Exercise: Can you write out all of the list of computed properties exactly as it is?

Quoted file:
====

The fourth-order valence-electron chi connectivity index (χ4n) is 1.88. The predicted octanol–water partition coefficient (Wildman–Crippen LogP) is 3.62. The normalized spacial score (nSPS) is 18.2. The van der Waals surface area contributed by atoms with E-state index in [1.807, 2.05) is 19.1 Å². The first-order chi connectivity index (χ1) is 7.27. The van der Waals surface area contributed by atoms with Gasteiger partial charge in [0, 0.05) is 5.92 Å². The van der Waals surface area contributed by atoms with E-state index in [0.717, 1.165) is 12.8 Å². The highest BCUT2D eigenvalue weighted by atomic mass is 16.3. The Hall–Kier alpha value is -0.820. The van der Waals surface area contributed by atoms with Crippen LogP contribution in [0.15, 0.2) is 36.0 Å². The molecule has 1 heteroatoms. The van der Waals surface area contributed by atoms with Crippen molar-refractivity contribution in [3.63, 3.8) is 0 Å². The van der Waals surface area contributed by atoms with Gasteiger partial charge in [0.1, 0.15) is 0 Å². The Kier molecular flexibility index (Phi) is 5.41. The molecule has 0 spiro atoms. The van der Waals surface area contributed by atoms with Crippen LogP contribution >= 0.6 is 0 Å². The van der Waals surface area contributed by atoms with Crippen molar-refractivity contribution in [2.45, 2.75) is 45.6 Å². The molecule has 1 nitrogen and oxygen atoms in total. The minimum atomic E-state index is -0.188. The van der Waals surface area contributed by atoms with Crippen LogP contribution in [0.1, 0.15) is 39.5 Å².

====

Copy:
The fourth-order valence-electron chi connectivity index (χ4n) is 1.88. The predicted octanol–water partition coefficient (Wildman–Crippen LogP) is 3.62. The normalized spacial score (nSPS) is 18.2. The van der Waals surface area contributed by atoms with E-state index in [1.807, 2.05) is 19.1 Å². The first-order chi connectivity index (χ1) is 7.27. The van der Waals surface area contributed by atoms with Gasteiger partial charge in [0, 0.05) is 5.92 Å². The van der Waals surface area contributed by atoms with E-state index in [0.717, 1.165) is 12.8 Å². The highest BCUT2D eigenvalue weighted by atomic mass is 16.3. The Hall–Kier alpha value is -0.820. The van der Waals surface area contributed by atoms with Crippen LogP contribution in [0.15, 0.2) is 36.0 Å². The molecule has 1 heteroatoms. The van der Waals surface area contributed by atoms with Crippen molar-refractivity contribution in [3.63, 3.8) is 0 Å². The van der Waals surface area contributed by atoms with Gasteiger partial charge in [0.1, 0.15) is 0 Å². The Kier molecular flexibility index (Phi) is 5.41. The molecule has 0 spiro atoms. The van der Waals surface area contributed by atoms with Crippen LogP contribution >= 0.6 is 0 Å². The van der Waals surface area contributed by atoms with Crippen molar-refractivity contribution in [2.45, 2.75) is 45.6 Å². The molecule has 1 nitrogen and oxygen atoms in total. The minimum atomic E-state index is -0.188. The van der Waals surface area contributed by atoms with Crippen LogP contribution in [0.1, 0.15) is 39.5 Å².